Homeland Security Adviser Lee Hamilton on Iraq, Iran, and Pakistan
Thursday, November 29, 2007
Lee Hamilton has one of the most interesting and impressive resumes in Washington. A former Democratic congressmember from Indiana, he was the vice chair of the 9/11 Commission and co-chaired the Iraq Study Group (also known as the Baker-Hamilton Commission). He is now the director of the Woodrow Wilson International Center for Scholars in Washington, D.C. We recently spoke by telephone.
The Baker-Hamilton Report enjoyed broad public support when it was released. But the Bush administration appears to have more or less ignored it. Why? The report ran counter to what the president wanted to do. The president has sought a military victory, and the primary thrust of our report was for a responsible exit. But I think the report changed the nature of the debate. There had been an unrelenting stream of optimistic statements coming from the White House. After the report came out, they began to recognize the problems more realistically.
What do you think is the administration’s long-term plan for Iraq beyond the surge? Does it have one? Well, they haven’t spelled it out. They clearly have downgraded their objectives from when they first went into Iraq, but they’ve been very careful not to spell out what they consider “success,” which is the word the president uses now, instead of “victory.”
Senator Joseph Biden, among others, has called for a confederation in Iraq, with semi-autonomous regions for the Kurds, Sunnis, and Shi’ites, and an oil-sharing agreement between all three. Is this more realistic than a unified Iraq? Well, it would run counter to what all of the Iraqi leaders have said repeatedly. They do not want to partition the country. That comes from President [Jalal] Talabani, [Prime Minister Nouri] al-Maliki, and all the others. The Iraq Study Group view on it was that it’s possible the country might move in that direction, but it ought not to be imposed by the United States.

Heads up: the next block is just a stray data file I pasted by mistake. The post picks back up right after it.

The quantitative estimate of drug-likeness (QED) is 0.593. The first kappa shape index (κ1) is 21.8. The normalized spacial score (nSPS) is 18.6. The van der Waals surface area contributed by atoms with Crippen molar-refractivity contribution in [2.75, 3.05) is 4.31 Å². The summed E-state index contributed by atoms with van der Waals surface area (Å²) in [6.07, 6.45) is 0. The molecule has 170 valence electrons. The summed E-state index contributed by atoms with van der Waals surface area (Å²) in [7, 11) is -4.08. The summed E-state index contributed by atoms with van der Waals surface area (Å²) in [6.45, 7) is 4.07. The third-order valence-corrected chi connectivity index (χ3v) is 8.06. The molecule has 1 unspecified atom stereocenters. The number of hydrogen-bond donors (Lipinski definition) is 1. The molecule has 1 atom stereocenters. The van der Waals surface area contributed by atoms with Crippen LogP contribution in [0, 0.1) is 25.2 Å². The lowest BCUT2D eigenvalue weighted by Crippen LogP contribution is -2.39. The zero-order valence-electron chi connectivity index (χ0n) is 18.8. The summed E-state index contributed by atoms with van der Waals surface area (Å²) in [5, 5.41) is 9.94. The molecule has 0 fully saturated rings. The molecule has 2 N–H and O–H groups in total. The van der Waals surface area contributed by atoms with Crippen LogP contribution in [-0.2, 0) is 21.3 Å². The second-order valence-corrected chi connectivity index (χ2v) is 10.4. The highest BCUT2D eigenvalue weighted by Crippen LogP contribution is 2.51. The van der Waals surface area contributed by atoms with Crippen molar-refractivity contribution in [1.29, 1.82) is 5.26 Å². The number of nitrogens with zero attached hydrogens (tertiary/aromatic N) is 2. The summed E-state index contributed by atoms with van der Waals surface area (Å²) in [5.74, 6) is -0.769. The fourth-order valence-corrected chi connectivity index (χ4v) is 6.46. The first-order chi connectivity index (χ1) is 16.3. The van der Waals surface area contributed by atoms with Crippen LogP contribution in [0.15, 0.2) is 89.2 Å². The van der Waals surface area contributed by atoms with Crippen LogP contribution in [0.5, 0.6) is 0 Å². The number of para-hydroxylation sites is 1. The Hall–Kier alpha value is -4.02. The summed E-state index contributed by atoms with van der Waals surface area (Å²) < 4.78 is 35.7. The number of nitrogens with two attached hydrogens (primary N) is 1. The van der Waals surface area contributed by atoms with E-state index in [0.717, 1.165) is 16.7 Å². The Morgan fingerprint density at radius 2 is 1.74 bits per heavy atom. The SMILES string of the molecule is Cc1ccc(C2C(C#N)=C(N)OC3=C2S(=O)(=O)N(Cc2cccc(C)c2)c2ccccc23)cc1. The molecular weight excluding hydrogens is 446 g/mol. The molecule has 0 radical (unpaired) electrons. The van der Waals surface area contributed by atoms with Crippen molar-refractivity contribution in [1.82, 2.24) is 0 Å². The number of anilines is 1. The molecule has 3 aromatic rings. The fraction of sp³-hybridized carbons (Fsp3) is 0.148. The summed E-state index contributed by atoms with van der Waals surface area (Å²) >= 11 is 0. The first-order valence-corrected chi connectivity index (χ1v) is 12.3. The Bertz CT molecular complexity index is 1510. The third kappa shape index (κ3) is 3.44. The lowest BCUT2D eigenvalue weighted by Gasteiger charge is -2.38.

Could the Baker-Hamilton Report be wrong? What if there is no responsible exit from Iraq? We said in the report that there are no good options. You do not want chaos, and you do not want Al Qaeda establishing a sanctuary. I don’t think it’s clear at this point that the long-term prospects are strong for a stable Iraq. I think those of us on the Iraq Study Group say a responsible exit is one that is not immediate, that does not permit Iran to take over Iraq, and tries for a reasonable degree of stability.
Has the political debate over Iraq changed since the report was released? The whole framework has changed. Today, the debate on Iraq is one question, really: How quickly do you remove the American forces? The president acknowledges that American forces have to be removed, and he’s put forward a plan to do it. The Democrats want him to do it faster. That’s a very different debate than the one we were having just a few months ago. I don’t think that debate’s reversible. That is, the question is not whether America should withdraw. We are withdrawing. The question is at what rate. There are clear differences there, but I don’t know anyone who’s argued convincingly for a precipitous withdrawal.
On November 27th, the Bush administration is holding a conference in Annapolis Maryland with Israeli and Palestinian leaders. In the Baker-Hamilton report, and in a recent public letter to the president, you argue that a resolution to the Israel-Palestine conflict is - or should be - central to our foreign policy. What would that resolution look like, and what are the prospects for the Annapolis conference? Well, most recently the administration downgraded the title - it’s no longer a conference, it’s a meeting. It looks at this point as if the content of the meeting is going to be fairly thin. The Palestinians want specifics, and the Israelis prefer vagueness with regard to the principle issues. Probably the best that can be done here is avoiding failure. A failure would almost certainly mean a renewal of violence, I think.
- When: Sunday, December 2, 2007, 3 p.m.
- Where: UCSB Campbell Hall, 574 Mesa Rd., Santa Barbara
- Cost: Free
- Age limit: Not available
Full event details
By principle issues, you mean an independent Palestinian state on Gaza and almost all of the West Bank, a negotiated settlement on Jerusalem, and some kind of agreement with regard to Palestinian refugees? Well that would be an excellent result. I would like to see [the Israelis and Palestinians] agree on two states that are based on the lines of 1967. Everybody acknowledges that there would have to be some modifications, some land swaps. I’d like to see progress on Jerusalem, with two capitals and the Israeli neighborhoods under Israeli sovereignty and the Arab neighborhoods under Palestinian sovereignty. There would have to be special arrangements with the Old City, with each side controlling their holy places. And, finally, a resolution to the refugee problem that is consistent with a two state solution. You have to address the Palestinian’s deep sense of injustice, but you also have to address the very deep sense of insecurity in Israel.